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Wednesday, May 2, 2007 01:41 am

The reporter who roared

David Halberstam never quit asking the tough questions

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David Halberstam (1934-2007)
Untitled Document Neil Sheehan, who worked alongside David Halberstam in the early years of the Vietnam War, recalls what could happen if someone got between Halberstam and a story. Sheehan was writing for UPI and Halberstam for the New York Times, and the two were blocked from flying into the combat zone where a major South Vietnamese defeat had taken place. In frustration, they called the commanding general at home, long after working hours. The next morning, Sheehan says, a brigadier general began berating the reporters for their temerity. The whole time, he could see Halberstam growing angrier. “All of a sudden,” Sheehan says, “this large arm of David’s shot out, and he pointed his finger right at this general and said, ‘General, you don’t understand: We are not corporals. We do not work for you. We work for our editors. If you have any complaints about us, complain to our editors. We will disturb the commanding general at home any time we need to get our job done.’ ”
 Halberstam, who died in a car crash on April 23 in California, had his own chain of command. His vision of the job done right put him at odds with the Army, the White House, and, eventually, the Times.
Among the reporters who would be called the New Journalists, Halberstam was the practical theorist: a reporter who transcended institutions, writing 15 bestselling books under his own standards and imperatives. Gay Talese, who made his own youthful exit from the Times and chronicled Halberstam’s, says that Halberstam was at his best when he chose his own assignments. He had high standards, and he was tough-minded and quick to confront any opposition — including that from his editors. He didn’t depend on the Times to certify his achievement.
“He never felt that the job was a step up,” Talese says. “Out of our generation, there was this idea, ‘Oh, you’re working for the New York Times — wow, you can’t do any better than this.’ Halberstam said, ‘Yes, you can do better than this — and I’m going to do better.’ ”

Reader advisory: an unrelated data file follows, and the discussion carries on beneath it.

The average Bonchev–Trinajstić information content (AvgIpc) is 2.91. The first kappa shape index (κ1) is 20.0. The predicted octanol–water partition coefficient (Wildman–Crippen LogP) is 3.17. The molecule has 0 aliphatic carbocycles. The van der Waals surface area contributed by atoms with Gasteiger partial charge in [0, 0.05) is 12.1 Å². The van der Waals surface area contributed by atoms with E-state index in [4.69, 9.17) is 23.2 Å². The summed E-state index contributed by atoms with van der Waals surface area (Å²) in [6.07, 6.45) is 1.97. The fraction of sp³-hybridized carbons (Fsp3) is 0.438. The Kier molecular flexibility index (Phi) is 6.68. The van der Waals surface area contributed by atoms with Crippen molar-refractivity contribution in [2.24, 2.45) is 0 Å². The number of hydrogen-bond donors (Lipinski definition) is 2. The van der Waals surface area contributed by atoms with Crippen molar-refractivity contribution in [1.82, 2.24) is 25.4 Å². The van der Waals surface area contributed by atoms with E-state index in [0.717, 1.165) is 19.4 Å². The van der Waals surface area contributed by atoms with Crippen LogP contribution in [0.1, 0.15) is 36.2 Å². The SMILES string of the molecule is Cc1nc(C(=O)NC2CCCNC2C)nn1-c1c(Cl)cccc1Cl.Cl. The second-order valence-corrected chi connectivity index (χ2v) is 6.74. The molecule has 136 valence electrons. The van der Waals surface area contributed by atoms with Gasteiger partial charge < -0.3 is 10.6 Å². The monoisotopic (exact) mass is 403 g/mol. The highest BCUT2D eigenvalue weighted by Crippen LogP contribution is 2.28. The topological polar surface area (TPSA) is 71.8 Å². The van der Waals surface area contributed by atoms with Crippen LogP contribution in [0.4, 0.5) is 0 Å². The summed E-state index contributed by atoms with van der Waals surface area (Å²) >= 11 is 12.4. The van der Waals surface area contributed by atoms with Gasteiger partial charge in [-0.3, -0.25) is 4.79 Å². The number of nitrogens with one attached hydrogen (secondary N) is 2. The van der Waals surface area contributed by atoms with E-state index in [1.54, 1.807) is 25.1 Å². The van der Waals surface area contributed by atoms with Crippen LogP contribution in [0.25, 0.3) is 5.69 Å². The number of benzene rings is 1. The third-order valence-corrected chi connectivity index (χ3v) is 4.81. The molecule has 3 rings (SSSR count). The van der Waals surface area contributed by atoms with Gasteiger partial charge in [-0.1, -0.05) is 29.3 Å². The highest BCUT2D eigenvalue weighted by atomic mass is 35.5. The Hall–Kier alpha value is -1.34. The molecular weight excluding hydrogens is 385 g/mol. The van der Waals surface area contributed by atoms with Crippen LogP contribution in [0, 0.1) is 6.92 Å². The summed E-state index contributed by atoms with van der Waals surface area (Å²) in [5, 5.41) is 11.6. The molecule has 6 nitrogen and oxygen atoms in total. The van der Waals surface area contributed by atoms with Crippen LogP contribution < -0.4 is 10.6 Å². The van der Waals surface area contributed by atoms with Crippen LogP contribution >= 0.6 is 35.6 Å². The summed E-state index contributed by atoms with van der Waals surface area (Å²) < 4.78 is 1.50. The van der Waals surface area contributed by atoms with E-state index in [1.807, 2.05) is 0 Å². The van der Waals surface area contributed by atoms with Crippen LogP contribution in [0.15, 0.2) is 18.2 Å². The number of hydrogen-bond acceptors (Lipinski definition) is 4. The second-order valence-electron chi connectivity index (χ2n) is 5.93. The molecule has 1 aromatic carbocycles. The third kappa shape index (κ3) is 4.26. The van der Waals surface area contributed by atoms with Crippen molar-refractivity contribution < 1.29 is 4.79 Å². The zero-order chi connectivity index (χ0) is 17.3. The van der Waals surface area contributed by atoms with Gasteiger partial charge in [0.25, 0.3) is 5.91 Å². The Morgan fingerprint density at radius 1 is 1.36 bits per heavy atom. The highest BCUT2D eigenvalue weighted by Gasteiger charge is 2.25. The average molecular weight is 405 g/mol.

“I don’t mind arguing this point with anyone: He was the best reporter in the past 50 years,” says Jim Wooten, a senior correspondent for ABC News and a longtime friend of Halberstam’s. “You know why? His work ethic. He never stopped.”
Sheehan — who went on to win a Pulitzer Prize and who, in 1971, obtained the classified Pentagon Papers for the New York Times from Daniel Ellsberg — recalls another day in Vietnam, when a team of police officers attacked Western reporters who were covering a Buddhist demonstration against the regime. In the scuffle, the officers got the Associated Press’ Peter Arnett on the ground and were about to kick him in the kidneys with their pointy shoes. “David, with this great roar, charged and knocked two or three of these Vietnamese right through the air and stood over Peter, protecting him with his fists up, saying, ‘Come on, you sons of bitches, I’ll beat the shit out of you,’ ” Sheehan says. “That was David — absolutely instinctual.”
Colleagues and friends remember an outsized man in body and in intellect. “He was very physical,” Sheehan says. “He gave you a physical presence. He was a big guy, with big shoulders and big bones; he was well over 6 feet — and he had that baritone voice.”
“He was a big, dominating personality,” says William Prochnau, the author of Once Upon a Distant War: David Halberstam, Neil Sheehan, Peter Arnett — Young War Correspondents and Their Early Vietnam Battles, “not just because he was 6-foot-2 but because his personality just took over a room. Some people followed him; some people rebelled against him.”
 Prochnau says that Halberstam’s reporting in Vietnam helped shift the paradigm of American journalism, which had remained more or less consistent through the first and second world wars. Reporters were an extension of the government — part of same team. At the start of Vietnam, with the Cold War still in full swing, journalists were united with their military sources in a shared sense of peril. But shortly after arriving in Vietnam in 1962, Halberstam stopped reporting the official optimism of South Vietnamese officials and American officers.
“The question in Halberstam’s mind was whether the government was telling us the truth,” says Prochnau, “and they weren’t. There was a horrendous amount of lying going on. He did not mince words.”
 Prochnau describes a visit to Vietnam by a celebrated World War II correspondent during which Halberstam took the visitor out into the field to show him the country and introduce him to some of his sources. “On the drive back, it was dead silence — until this very well-known reporter said, ‘Halberstam, if I were doing what you are doing, I would be ashamed of myself,’ ” Prochnau says. “There were very bitter fights going on. The Times was often mad at Halberstam. His fellow reporters were. The government was. It was a poignant time.”